The dominant theme of state politics in the South in the 1920s was business progressivism, a doctrine that emphasized the old progressive themes of public services and efficiency. "The Business class political philosophy of the new South is broad enough to include programs of highway improvement, educational expansion, and health regulation," political scientist H. C. Nixon noted in 1931. "But it does not embrace any comprehensive challenge to laissez faire ideas in the sphere of relationship between capital and labor, and the section is lagging in social support of such matters as effective child labor regulation and compensation legislation." In some states, business-progressive governors failed to win the support of rural-dominated state legislatures—among them Pat Neff and Dan Moody in Texas. In his messages to the legislature, Neff (1921–25) advocated reorganization of the state's administrative system in order to eliminate extravagance and duplication of effort, laws to halt the rising crime rate, a constitutional convention, and fundamental changes in the state tax system. Although some offices were eliminated or consolidated, the legislature refused to modify greatly the organization of the state administration, no constitutional convention met, and there were no fundamental changes in the state tax system. Neff thought the chief cause of the worst crime wave in Texas history was the suspended-sentence law, and he asked for its repeal—without result. Neff himself issued only ninety-two pardons and 107 conditional pardons during his entire four years in office. He deserves some credit for improving the highway system, and the state park system had its beginning in 1923 with the establishment of a nonsalaried park board. The legislature did not provide one dollar with which to buy parkland, and Neff had to solicit private donations of land suitable for public purposes. Somewhat later he wrote: "As I now look back on my four years in the Governor's office, it is difficult to know just how much worthwhile service was rendered. Early in my administration I discovered that it was impossible to do the things that I had dreamed I would do. Many things hindered. Numberless contending and opposing forces had to be reckoned with. Frequently a Governor is helpless to do the things that, as a matter of fact, should be done. At times he feels that about all he can do is to write proclamations that no one reads, and give advice that no one heeds."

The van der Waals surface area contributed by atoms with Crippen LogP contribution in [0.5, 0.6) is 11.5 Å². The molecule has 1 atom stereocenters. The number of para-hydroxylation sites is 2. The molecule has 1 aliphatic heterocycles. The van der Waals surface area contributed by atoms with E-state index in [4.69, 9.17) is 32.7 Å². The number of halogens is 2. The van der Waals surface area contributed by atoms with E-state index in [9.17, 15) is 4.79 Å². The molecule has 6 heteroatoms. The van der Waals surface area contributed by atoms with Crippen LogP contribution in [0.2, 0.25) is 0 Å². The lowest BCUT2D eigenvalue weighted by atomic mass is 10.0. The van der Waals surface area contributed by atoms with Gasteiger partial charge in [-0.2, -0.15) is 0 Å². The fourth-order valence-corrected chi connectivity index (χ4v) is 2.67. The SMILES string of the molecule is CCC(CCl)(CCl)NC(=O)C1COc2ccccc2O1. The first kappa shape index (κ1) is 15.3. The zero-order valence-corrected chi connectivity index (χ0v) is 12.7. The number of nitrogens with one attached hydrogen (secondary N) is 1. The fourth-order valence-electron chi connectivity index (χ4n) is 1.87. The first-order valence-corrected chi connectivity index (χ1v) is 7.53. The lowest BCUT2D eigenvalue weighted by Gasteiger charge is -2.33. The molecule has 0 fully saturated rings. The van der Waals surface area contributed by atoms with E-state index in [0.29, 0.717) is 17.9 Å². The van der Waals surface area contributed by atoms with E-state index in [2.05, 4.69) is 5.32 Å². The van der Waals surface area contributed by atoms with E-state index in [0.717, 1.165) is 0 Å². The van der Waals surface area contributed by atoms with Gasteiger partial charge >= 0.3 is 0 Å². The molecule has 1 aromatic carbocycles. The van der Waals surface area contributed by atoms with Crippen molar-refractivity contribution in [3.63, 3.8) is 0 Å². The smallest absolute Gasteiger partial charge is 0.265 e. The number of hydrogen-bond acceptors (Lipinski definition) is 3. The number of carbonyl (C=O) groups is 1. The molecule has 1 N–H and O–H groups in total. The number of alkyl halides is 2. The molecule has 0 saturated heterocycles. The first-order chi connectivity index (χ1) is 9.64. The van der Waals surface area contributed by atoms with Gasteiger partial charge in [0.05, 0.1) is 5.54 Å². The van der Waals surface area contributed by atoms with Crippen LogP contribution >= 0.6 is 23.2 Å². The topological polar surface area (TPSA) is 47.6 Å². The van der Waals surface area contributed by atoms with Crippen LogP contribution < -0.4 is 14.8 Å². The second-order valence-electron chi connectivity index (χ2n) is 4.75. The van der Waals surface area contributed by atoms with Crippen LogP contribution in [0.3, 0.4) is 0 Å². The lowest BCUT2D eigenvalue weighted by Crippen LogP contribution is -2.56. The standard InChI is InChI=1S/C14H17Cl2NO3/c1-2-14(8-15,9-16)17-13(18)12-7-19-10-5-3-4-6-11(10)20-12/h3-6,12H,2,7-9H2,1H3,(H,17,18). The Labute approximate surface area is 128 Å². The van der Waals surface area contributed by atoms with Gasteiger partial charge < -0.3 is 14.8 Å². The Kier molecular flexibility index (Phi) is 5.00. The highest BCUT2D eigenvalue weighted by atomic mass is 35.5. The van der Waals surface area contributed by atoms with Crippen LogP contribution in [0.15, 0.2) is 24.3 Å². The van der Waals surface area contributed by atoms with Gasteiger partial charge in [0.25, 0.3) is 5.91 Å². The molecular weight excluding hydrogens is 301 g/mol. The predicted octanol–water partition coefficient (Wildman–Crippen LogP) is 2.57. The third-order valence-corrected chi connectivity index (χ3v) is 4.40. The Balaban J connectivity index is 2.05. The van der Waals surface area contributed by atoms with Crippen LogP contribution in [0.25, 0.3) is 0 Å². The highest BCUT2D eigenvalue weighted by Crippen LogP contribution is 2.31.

Governor Dan Moody (1927–31) was also more progressive than the legislature. In his initial message, he proposed the correction of existing evils and abuses by the development of a scientific system of taxation, reform of the judicial system and court procedure, the enactment of a classified civil-service law, a unified system of accounting for all state departments, laws against indiscriminate pardoning of criminals, the efficient and economical development of a system of correlated state highways, adequate revenues for the highway department, improvement of the election laws, amendment of the libel law, improvements in the state penitentiary system, coordination of educational institutions to eliminate duplication, provision of a stable income for public schools based on the state's taxable wealth, and further development of Texas ports. Historian Ralph W. Steen wrote in 1937: "The Moody recommendations were in keeping with the best thought in political economy, and if adopted would have replaced the present government with a more modern government." But the legislature carried out only half or less of the ambitious "Moody Program," and few of the major organizational changes that Moody proposed were adopted. The determined opposition of state officials to any change in the status quo had a tremendous influence upon the solons. There was a natural hesitancy on the part of the legislature itself to deal with the complex problem completely. And the voters rejected necessary constitutional amendments. The greatest difficulty, however, was the argument that administrative reorganization would concentrate too much power in the governor's hands. No genuinely constructive reforms were achieved in the tax system, no fundamental changes were made in the cumbersome judicial system, civil service based on merit was turned down, no unified system of accounting was imposed, the prison system was incompletely reorganized, and money was not appropriated for a modern state highway system. During his four years in office, Moody had eight legislative sessions, vetoed fifteen bills during the sessions, and used the postadjournment veto 102 times. Only one of his vetoes was overridden. His record as governor was more noteworthy for its administrative than for its legislative endeavors. He reversed the Fergusons' liberal pardon policies, corrected the state textbook situation, and reformed the highway department—three areas subject to much criticism during the previous administration. Shortly before Moody left office, the Dallas Morning News noted that his record fitted well into the circumstances of his first election. "His candidacy for Governor was not a response to the call for great legislative enterprise needing a leader....His candidacy was primarily, and almost exclusively, a pledge to rescue public services from the grievous state into which they had been brought by maladministration." When Dr. John C. Granbery wrote Moody commending his 1929 message to the legislature, Moody replied: "Some parts of it, as you would imagine, have not met with any great amount of enthusiasm at the hands of the Legislature, and likely will not be enacted into law. I have sometimes felt that our attitude in Texas is a little too reactionary, and that we were not ready to accept progressive measures which worked successfully in other states." Moody's failure to mediate the bitter fight between Al Smith and anti-Smith Democrats in Texas in the election of 1928 left both factions dissatisfied with his leadership and embittered his relations with the Forty-first Legislature. "All the time the Legislature was in session, a crazy `wild' group, and Dan sweating so hard to put over constructive measures," Moody's wife, Mildred Paxton Moody, wrote in her diary on May 25, 1929, "Reactions were deadly, to the recent Smith-Hoover fight, with Dan the `goat,' both sides." Jim Ferguson was "still working his hate" at the State Capitol.